And looking at the conflict. Making meaning from literature–finding a theme– is one of the best things you can learn because it’s a real world skill that will allow you to learn from experiences that someone else has had, that you haven’t actually
experienced yourself– and in turn, you can apply that wisdom to your own life, to be a smarter and
happier person. And what is more important than happiness?

100 thoughts on “How to find a theme

  1. why the hecc do you have so many subscribers when you're a heccin teacher
    ew
    cringe

  2. This is awesome!!! Please continue making these great videos!!!

  3. Very good video thank you so much its going to help me past my test

  4. Great video 🙂 Just a heads up though, it's somewhat alienating for a portion of your audience if you use "he or she" instead of "they."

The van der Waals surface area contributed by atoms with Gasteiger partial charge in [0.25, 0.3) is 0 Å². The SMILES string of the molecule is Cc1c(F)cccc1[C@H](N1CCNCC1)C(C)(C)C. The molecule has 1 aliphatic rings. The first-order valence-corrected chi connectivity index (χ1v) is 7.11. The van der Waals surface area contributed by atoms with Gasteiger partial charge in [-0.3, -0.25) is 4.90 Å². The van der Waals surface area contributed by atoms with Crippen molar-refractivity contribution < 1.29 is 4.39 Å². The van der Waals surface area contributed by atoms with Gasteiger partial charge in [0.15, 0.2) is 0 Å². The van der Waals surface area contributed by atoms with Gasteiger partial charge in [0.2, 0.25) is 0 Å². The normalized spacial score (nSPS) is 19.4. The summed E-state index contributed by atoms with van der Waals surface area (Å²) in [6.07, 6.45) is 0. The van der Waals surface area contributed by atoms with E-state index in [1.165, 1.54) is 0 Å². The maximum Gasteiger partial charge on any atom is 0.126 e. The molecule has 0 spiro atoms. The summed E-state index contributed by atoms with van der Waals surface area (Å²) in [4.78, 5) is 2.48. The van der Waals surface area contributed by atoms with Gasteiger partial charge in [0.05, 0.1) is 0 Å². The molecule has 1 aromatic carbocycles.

5. Found this vid after failing a theme comparison paper… This cleared things up, I hadn’t found a relevant theme. Thanks!!

  6. literally everyone's watching this in english class and complaining about it in the comments it's great

  7. Goddamn, Mr Sato. Everyone here is watching this vid, and we're kind of using this as an assessment revision vid. YoU'Re FaMoUs!

  8. Very good video. My students understood the topic well after watching this.

  9. I think that Mistersato has an intriguing way of teaching this subject, Thanks!